Numbers worth caring about

… in one convenient place

Table of Contents


  1. Totality numbers
  2. Universe numbers
  3. Time numbers
  4. Biological numbers

It may be the case that myths, especially good geometry-based ones, express Real Truth. Relations of quantity, meanwhile, are surely really out there. Mathematical knowledge about things is real—two apples and two apples really does make four apples out there. Facts of magnitude are golden—thoroughly grasped by the subject, and really instantiated by the object(s).

So with that mighty introduction let me introduce … some numbers worth caring about.

I present them here in four domains of discourse. I can think of two—(1) the Totality or Urgrund (“all of reality all the way down”) and (2) the observable universe. Now we can ask two questions:

  1. What object quanta are certain to hold of the Totality—i.e., of the Urgrund, i.e., of all of reality all the way down.
  2. What object quanta are certain to hold of the observable universe?
  3. What time quanta are certain to hold of the observable universe?
  4. What object quanta are certain to hold of the human body?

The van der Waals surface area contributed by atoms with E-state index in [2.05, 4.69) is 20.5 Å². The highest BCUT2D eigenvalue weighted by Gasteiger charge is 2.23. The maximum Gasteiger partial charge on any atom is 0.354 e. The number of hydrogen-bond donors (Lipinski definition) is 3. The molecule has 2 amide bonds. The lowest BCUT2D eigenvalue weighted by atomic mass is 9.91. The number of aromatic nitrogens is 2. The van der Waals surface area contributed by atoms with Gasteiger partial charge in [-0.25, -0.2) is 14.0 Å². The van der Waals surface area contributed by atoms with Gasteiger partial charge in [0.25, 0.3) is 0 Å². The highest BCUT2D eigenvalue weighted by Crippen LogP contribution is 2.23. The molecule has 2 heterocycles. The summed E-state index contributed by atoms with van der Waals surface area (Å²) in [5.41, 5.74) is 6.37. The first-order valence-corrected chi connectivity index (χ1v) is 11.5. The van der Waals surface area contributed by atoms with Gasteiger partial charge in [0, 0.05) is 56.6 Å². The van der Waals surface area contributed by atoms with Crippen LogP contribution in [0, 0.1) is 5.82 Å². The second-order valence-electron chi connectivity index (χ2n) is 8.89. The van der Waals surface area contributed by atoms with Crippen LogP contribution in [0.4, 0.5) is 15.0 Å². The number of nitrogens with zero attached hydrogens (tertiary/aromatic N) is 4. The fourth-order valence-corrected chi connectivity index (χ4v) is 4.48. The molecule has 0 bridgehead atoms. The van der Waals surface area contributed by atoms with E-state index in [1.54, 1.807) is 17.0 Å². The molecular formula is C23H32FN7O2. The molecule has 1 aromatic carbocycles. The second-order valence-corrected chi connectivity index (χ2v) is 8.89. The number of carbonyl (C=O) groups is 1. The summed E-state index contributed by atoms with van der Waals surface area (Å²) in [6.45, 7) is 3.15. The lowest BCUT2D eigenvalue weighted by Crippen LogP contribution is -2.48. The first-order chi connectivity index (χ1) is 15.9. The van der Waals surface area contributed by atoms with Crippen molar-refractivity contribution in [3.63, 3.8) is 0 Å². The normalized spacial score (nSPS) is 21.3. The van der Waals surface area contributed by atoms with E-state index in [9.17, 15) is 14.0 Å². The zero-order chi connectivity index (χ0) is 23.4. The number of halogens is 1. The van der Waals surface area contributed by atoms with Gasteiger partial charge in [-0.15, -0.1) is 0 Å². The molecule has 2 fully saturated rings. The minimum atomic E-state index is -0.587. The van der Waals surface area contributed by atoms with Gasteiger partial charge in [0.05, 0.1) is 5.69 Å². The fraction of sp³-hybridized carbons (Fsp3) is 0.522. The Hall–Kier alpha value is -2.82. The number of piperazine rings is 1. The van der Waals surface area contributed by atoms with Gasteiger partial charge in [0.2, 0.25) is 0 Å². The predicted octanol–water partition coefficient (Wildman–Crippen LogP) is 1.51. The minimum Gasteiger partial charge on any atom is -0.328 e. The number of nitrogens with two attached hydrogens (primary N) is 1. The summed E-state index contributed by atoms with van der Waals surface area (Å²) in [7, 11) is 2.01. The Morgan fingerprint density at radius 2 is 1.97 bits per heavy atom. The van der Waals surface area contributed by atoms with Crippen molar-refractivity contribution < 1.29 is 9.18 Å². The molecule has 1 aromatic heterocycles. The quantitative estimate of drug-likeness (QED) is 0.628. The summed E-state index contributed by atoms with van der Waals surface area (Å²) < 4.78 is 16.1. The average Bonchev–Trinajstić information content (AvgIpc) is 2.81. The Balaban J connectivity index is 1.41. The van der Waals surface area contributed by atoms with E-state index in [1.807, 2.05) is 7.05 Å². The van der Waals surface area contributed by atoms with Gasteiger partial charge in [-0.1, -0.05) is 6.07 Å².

1.
Totality numbers

In the TOTALITY (or Urgrund) there are —

  • Aleph-null universes.

2.
Universe numbers

In the observable (local) universe there are …

  • 11 (or 10, or 26) dimensions. A dimension is a way of variation in the position of particuloid matter (meaning wavicle-stuff—particulate matter plus physical energy-waves-smears, and plus the weird smears of probability, whatever that might even mean ontologically).
  •  10 million superclusters. A super cluster is the largest group type for galaxies. Galaxies occur first in groups that are gravitationally bound with each other, called galaxy groups, that contain 50 or fewer members. Galaxy collections larger than groups (that are still first-order clusterings) are called galaxy clusters. Groups and clusters are also clustered, and these are superclusters.
  • 200 billion – 2 trillion galaxies.
  • 1024 stars.
  • 1078 – 1082 atoms.

3.
Time numbers

  • 13.772 billions years have passed since the Big Bang.
  • The lower limit of electron lifespan: 6.6 * 1028 years (66,000 yottayears).
  • The half-lifespan of a proton: at least 1034 – 1035 years.

4.
Biological numbers

There are …

  • 1014 atoms in the average cell.
  • 7 * 1027 atoms in the average (70 kg) human.
  • 100 billon neurons in the human brain.
  • At least 1015 (1 quadrillion) synapses in the brain at its max (age three).